The H1N1 vaccine has arrived.
UC Davis Student Health Services received approximately 1,000 doses of the vaccine and will be administering them to students on a first-come, first-serve basis. The vaccination costs $10 and will be charged to students’ campus billing account.
“We were fortunate to get so many doses,” said Thomas Ferguson, medical director of Student Health Center. “I’m hopeful that we’ll start to receive more vaccine but it’s all very unpredictable. [Some] other campuses haven’t received any yet.”
The first clinic will be held today starting at 1 p.m. in the Cowell Student Health Center’s North Lobby.
The majority of the doses available are live-virus and intranasal. The remaining 175 doses are injectable, and available to students with existing medical problems.
Medical experts advise all college-aged people to receive the federally funded vaccine, even if they believe they have already contracted the virus.
“Unless the flu was serologically confirmed, it would not be possible to know if it was H1N1 or some other influenza or something else entirely,” said Marc Schenker, professor of public health services, in an e-mail interview. “It is therefore appropriate to get the H1N1 when it is available. The benefits far outweigh any potential risks.”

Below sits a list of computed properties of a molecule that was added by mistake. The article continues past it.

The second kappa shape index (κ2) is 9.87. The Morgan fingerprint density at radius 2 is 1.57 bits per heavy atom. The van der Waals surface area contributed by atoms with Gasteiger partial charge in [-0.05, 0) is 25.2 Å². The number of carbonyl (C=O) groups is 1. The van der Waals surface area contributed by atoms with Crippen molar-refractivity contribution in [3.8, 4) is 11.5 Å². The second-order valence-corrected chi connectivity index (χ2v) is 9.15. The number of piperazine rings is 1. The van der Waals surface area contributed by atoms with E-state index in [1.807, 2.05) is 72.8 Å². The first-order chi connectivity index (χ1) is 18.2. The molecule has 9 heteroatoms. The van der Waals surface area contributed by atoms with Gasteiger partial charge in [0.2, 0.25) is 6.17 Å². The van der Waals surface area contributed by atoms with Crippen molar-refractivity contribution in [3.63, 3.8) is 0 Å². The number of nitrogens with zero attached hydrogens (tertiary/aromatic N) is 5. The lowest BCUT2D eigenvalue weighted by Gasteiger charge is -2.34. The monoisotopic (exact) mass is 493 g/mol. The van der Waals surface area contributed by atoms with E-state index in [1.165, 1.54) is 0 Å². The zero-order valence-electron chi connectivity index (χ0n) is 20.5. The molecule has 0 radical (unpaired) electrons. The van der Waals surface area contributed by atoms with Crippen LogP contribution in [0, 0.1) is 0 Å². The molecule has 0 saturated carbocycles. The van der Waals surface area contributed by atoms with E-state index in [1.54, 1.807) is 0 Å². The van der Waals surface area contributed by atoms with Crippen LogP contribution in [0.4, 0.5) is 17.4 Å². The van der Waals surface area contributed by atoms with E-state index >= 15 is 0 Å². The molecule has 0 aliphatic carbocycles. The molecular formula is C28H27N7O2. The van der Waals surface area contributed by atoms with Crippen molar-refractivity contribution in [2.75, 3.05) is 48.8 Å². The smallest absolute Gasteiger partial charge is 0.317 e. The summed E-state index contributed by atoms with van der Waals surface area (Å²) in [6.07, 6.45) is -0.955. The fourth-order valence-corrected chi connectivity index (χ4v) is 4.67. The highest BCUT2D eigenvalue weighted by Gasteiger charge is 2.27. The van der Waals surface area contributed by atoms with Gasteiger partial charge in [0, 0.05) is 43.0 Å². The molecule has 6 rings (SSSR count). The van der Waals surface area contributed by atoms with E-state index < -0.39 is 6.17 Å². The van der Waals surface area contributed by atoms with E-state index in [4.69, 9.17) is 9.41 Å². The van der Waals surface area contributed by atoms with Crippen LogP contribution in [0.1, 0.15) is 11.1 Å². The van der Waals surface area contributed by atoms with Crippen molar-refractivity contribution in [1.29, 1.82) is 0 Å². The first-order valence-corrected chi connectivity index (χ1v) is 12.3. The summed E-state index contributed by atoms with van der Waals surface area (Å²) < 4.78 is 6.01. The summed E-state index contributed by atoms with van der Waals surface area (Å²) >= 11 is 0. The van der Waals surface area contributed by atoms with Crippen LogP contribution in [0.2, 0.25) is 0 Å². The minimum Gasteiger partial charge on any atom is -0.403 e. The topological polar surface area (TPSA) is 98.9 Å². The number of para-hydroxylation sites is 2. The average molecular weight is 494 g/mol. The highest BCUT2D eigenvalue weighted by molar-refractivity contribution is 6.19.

Staff at the Health Center witnessed a spike in H1N1 occurrences in September. They expect another spike in the next month or so, Ferguson said – just about the time finals will be happening.
“Part of our mission is to get you guys through school in four years,” he said. “So we really encourage our students to get this vaccination.”
The health center strongly promotes prevention of the seasonal flu and the H1N1 virus. Their website – healthcenter.ucdavis.edu/topics/flu-h1n1 – lists several measures students should take to avoid coming down with the H1N1 virus. These measures include:
– Covering one’s nose and mouth with a tissue while coughing and throwing away tissues in the trash after use
– Washing one’s hands often with soap and water especially after a sneeze or cough. Afterwards, use alcohol-based hand wipes as available
– Avoiding touching one’s own eyes, noses or mouths
– Avoiding contact with others who may be ill
Should students develop flu-like symptoms, they should stay home from school and receive plenty of rest, according to the website.
“Getting a large number of students vaccinated will reduce the likelihood of the H1N1 flu spreading through the campus,” Schenker said. “In addition, young people are at greater risk for H1N1 than for the usual seasonal flu. It is therefore more important than ever for students to get vaccinated.”
LAUREN STEUSSY can be reached at email@example.com.
Vaccination clinic dates:
Thursday, Nov. 19: 1 to 4:30 p.m.
Monday, Nov. 23: 1 to 4:30 p.m.
Tuesday, Nov. 24: 9:30 a.m. to noon